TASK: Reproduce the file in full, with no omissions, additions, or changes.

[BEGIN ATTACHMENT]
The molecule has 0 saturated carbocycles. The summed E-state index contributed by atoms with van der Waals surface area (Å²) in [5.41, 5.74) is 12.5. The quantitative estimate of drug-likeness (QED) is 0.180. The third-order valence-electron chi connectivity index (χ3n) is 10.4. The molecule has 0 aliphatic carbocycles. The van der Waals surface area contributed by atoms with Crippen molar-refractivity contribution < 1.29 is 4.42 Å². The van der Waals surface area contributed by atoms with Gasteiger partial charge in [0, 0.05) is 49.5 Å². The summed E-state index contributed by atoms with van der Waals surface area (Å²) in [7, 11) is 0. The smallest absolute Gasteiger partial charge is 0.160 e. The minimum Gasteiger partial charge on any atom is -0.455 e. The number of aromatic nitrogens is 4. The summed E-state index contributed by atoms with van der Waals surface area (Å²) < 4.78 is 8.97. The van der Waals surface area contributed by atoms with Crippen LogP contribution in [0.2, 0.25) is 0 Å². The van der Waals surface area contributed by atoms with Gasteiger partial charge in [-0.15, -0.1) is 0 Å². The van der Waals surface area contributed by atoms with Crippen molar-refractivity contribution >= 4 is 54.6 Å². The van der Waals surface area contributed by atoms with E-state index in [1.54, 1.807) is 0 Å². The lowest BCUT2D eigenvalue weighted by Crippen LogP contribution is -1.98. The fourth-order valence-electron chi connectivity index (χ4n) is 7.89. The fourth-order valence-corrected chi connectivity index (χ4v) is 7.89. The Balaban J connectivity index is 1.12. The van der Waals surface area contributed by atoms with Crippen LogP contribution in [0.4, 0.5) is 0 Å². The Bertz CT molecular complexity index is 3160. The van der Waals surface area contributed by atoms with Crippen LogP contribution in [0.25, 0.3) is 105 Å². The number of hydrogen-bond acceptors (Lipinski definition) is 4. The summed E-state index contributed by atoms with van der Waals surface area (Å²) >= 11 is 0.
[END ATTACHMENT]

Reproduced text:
The molecule has 0 saturated carbocycles. The summed E-state index contributed by atoms with van der Waals surface area (Å²) in [5.41, 5.74) is 12.5. The quantitative estimate of drug-likeness (QED) is 0.180. The third-order valence-electron chi connectivity index (χ3n) is 10.4. The molecule has 0 aliphatic carbocycles. The van der Waals surface area contributed by atoms with Crippen molar-refractivity contribution < 1.29 is 4.42 Å². The van der Waals surface area contributed by atoms with Gasteiger partial charge in [0, 0.05) is 49.5 Å². The summed E-state index contributed by atoms with van der Waals surface area (Å²) in [7, 11) is 0. The smallest absolute Gasteiger partial charge is 0.160 e. The minimum Gasteiger partial charge on any atom is -0.455 e. The number of aromatic nitrogens is 4. The summed E-state index contributed by atoms with van der Waals surface area (Å²) < 4.78 is 8.97. The van der Waals surface area contributed by atoms with Crippen LogP contribution in [0.2, 0.25) is 0 Å². The van der Waals surface area contributed by atoms with Gasteiger partial charge in [-0.15, -0.1) is 0 Å². The van der Waals surface area contributed by atoms with Crippen molar-refractivity contribution >= 4 is 54.6 Å². The van der Waals surface area contributed by atoms with E-state index in [1.54, 1.807) is 0 Å². The lowest BCUT2D eigenvalue weighted by Crippen LogP contribution is -1.98. The fourth-order valence-electron chi connectivity index (χ4n) is 7.89. The fourth-order valence-corrected chi connectivity index (χ4v) is 7.89. The Balaban J connectivity index is 1.12. The van der Waals surface area contributed by atoms with Crippen LogP contribution in [0.4, 0.5) is 0 Å². The Bertz CT molecular complexity index is 3160. The van der Waals surface area contributed by atoms with Crippen LogP contribution in [0.25, 0.3) is 105 Å². The number of hydrogen-bond acceptors (Lipinski definition) is 4. The summed E-state index contributed by atoms with van der Waals surface area (Å²) >= 11 is 0.